Sexually Transmitted Infections:

A person with an STI (Sexually transmitted infection) can pass it to others by contact with skin, genitals, mouth, rectum, or body fluids. Anyone who has sexual contact—vaginal, anal, or oral sex—with another person may get an STI. STIs may not cause symptoms. Even if there are no symptoms, your health can be affected.
STIs are caused by bacterial or viral infections. STIs caused by bacteria are treated with antibiotics. Those caused by viruses cannot be cured, but symptoms can be treated.
Common STIs: Chlamydia, Gonorrhea, Genital Herpes, HIV, HPV, Syphilis, Trichomoniasis, Hepatitis B
How can you reduce the risk of getting an STI?
Know your sexual partners and limit their numbers.  The more partners you have or your partners have had, the higher your risk of getting an STI.
Using a latex condom every time you have vaginal, oral, or anal sex decreases the chances of infection. Condoms lubricated with spermicides do not offer protection against STIs, and in fact, frequent use of some spermicides can increase the risk of HIV.
Sexual acts that tear or break the skin carry a higher risk of STIs. Even small cuts that do not bleed let germs pass back and forth. Anal sex poses a high risk because tissue in the rectum tears easily. Body fluids also can carry STIs. Having any unprotected sexual contact with an infected person poses a high risk of getting an STI.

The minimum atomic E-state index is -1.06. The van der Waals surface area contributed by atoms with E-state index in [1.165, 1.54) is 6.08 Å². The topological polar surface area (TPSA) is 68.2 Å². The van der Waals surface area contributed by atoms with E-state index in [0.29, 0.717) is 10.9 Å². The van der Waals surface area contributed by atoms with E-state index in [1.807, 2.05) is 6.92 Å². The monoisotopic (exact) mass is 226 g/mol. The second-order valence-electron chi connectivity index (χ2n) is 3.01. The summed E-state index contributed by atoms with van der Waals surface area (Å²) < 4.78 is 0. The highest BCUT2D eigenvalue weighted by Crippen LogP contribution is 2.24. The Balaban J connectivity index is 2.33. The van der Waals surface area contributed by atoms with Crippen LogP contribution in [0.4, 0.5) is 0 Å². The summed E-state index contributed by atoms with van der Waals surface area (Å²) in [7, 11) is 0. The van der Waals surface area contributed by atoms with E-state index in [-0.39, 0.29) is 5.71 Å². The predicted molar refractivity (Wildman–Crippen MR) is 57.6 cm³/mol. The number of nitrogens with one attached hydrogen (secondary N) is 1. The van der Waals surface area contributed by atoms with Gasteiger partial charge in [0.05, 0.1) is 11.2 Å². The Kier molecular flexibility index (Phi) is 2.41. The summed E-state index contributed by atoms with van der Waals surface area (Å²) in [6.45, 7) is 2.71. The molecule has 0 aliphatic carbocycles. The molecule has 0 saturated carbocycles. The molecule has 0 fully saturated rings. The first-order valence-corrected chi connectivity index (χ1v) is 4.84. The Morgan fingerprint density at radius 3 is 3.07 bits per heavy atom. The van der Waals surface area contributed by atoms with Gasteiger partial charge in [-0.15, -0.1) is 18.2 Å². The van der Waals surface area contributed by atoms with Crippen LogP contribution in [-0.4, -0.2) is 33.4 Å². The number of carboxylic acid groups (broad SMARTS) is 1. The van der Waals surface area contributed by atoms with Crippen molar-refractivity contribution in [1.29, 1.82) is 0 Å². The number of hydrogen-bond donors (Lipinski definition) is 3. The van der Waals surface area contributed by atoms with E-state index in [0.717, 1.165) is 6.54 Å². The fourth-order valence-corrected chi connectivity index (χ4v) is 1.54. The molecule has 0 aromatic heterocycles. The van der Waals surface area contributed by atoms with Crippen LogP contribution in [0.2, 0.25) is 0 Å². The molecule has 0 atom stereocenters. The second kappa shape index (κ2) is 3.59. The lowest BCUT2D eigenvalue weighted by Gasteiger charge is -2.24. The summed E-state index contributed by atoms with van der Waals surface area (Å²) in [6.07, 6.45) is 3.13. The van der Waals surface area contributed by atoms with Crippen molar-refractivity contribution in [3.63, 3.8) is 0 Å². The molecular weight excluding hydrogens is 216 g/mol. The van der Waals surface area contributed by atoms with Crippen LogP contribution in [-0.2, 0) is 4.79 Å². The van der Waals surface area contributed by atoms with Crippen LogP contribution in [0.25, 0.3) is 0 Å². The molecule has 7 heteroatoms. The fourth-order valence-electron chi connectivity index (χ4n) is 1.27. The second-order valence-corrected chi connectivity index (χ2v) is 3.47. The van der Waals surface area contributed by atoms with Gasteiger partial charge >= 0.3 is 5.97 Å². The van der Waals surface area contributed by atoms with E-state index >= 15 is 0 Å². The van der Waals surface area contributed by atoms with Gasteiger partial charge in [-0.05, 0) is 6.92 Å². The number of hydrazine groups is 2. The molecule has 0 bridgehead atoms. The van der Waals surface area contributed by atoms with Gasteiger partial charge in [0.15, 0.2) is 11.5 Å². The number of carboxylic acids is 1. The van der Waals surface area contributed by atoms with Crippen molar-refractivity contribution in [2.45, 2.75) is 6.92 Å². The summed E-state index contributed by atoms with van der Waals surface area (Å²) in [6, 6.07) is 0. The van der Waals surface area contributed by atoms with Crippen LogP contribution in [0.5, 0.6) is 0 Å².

Vaccines are available to greatly reduce the risk of Hepatitis B and HPV infections and should be received by anyone at moderate to high risk. 

Contraception:infographic about contraception for women including injection, oral contraception, implant, IUD

1. Long Acting Contraceptives
Long-acting reversible contraception (LARC) methods include the intrauterine device (IUD) and the birth control implant. Both methods are highly effective in preventing pregnancy, last for several years, and are easy to use. Both are reversible—if you want to become pregnant or if you want to stop using them, you can have them removed at any time.
The IUD and the implant are the most effective forms of reversible birth control available. During the first year of typical use, fewer than 1 in 100 women using an IUD or an implant will become pregnant. This rate is in the same range as that for sterilization.
Over the long term, LARC methods are 20 times more effective than birth control pills, the patch, or the ring.
The IUD is a small, T-shaped, plastic device that is inserted into and left inside the uterus. There are two types of IUDs:
1. The hormonal IUD releases progestin. Different brands of hormonal IUDs are approved for use for up to 5 years and for up to 3 years.
2. The copper IUD does not contain hormones. It is approved for use for up to 10 years.
Both types of IUDs work mainly by preventing fertilization of the egg by the sperm. The hormonal IUDs also thicken cervical mucus, which makes it harder for sperm to enter the uterus and fertilize the egg, and keep the lining of the uterus thin, which makes it less likely that a fertilized egg will attach to it.